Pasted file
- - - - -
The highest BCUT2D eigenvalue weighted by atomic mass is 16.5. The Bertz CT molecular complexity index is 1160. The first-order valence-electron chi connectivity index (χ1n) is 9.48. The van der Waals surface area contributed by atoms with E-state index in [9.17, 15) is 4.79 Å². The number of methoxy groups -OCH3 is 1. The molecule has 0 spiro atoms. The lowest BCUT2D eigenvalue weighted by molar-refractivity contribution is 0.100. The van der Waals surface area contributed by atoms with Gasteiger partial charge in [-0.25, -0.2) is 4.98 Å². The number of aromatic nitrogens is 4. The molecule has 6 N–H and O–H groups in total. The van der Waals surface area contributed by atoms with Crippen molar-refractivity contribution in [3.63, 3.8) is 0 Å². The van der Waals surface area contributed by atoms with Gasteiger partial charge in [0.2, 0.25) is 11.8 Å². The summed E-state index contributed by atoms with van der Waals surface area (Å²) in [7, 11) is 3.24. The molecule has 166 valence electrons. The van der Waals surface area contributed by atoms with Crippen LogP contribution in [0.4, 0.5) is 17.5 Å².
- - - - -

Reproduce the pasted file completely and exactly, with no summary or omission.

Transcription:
The highest BCUT2D eigenvalue weighted by atomic mass is 16.5. The Bertz CT molecular complexity index is 1160. The first-order valence-electron chi connectivity index (χ1n) is 9.48. The van der Waals surface area contributed by atoms with E-state index in [9.17, 15) is 4.79 Å². The number of methoxy groups -OCH3 is 1. The molecule has 0 spiro atoms. The lowest BCUT2D eigenvalue weighted by molar-refractivity contribution is 0.100. The van der Waals surface area contributed by atoms with Gasteiger partial charge in [-0.25, -0.2) is 4.98 Å². The number of aromatic nitrogens is 4. The molecule has 6 N–H and O–H groups in total. The van der Waals surface area contributed by atoms with Crippen molar-refractivity contribution in [3.63, 3.8) is 0 Å². The van der Waals surface area contributed by atoms with Gasteiger partial charge in [0.2, 0.25) is 11.8 Å². The summed E-state index contributed by atoms with van der Waals surface area (Å²) in [7, 11) is 3.24. The molecule has 166 valence electrons. The van der Waals surface area contributed by atoms with Crippen LogP contribution in [0.4, 0.5) is 17.5 Å².